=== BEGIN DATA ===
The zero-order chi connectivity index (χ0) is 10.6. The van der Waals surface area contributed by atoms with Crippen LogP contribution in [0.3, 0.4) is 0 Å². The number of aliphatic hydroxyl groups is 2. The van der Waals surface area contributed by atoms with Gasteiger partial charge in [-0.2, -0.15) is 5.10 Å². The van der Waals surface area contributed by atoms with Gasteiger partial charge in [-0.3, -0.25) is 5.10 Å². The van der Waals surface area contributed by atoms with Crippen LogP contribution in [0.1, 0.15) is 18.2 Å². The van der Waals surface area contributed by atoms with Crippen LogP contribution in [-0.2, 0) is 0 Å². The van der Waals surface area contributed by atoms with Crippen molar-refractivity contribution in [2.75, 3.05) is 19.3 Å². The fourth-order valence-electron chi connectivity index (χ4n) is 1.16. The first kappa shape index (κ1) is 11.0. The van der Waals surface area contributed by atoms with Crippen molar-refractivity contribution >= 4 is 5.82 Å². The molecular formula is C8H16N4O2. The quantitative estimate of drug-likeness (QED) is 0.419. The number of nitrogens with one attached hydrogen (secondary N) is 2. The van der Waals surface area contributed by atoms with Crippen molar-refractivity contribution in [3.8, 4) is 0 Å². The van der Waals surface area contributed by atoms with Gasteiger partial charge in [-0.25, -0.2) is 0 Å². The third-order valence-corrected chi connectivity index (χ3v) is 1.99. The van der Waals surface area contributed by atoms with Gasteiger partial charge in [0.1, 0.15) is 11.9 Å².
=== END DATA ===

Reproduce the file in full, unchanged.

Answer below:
The zero-order chi connectivity index (χ0) is 10.6. The van der Waals surface area contributed by atoms with Crippen LogP contribution in [0.3, 0.4) is 0 Å². The number of aliphatic hydroxyl groups is 2. The van der Waals surface area contributed by atoms with Gasteiger partial charge in [-0.2, -0.15) is 5.10 Å². The van der Waals surface area contributed by atoms with Gasteiger partial charge in [-0.3, -0.25) is 5.10 Å². The van der Waals surface area contributed by atoms with Crippen LogP contribution in [0.1, 0.15) is 18.2 Å². The van der Waals surface area contributed by atoms with Crippen LogP contribution in [-0.2, 0) is 0 Å². The van der Waals surface area contributed by atoms with Crippen molar-refractivity contribution in [2.75, 3.05) is 19.3 Å². The fourth-order valence-electron chi connectivity index (χ4n) is 1.16. The first kappa shape index (κ1) is 11.0. The van der Waals surface area contributed by atoms with Crippen molar-refractivity contribution >= 4 is 5.82 Å². The molecular formula is C8H16N4O2. The quantitative estimate of drug-likeness (QED) is 0.419. The number of nitrogens with one attached hydrogen (secondary N) is 2. The van der Waals surface area contributed by atoms with Crippen molar-refractivity contribution in [3.8, 4) is 0 Å². The van der Waals surface area contributed by atoms with Gasteiger partial charge in [-0.25, -0.2) is 0 Å². The third-order valence-corrected chi connectivity index (χ3v) is 1.99. The van der Waals surface area contributed by atoms with Gasteiger partial charge in [0.1, 0.15) is 11.9 Å².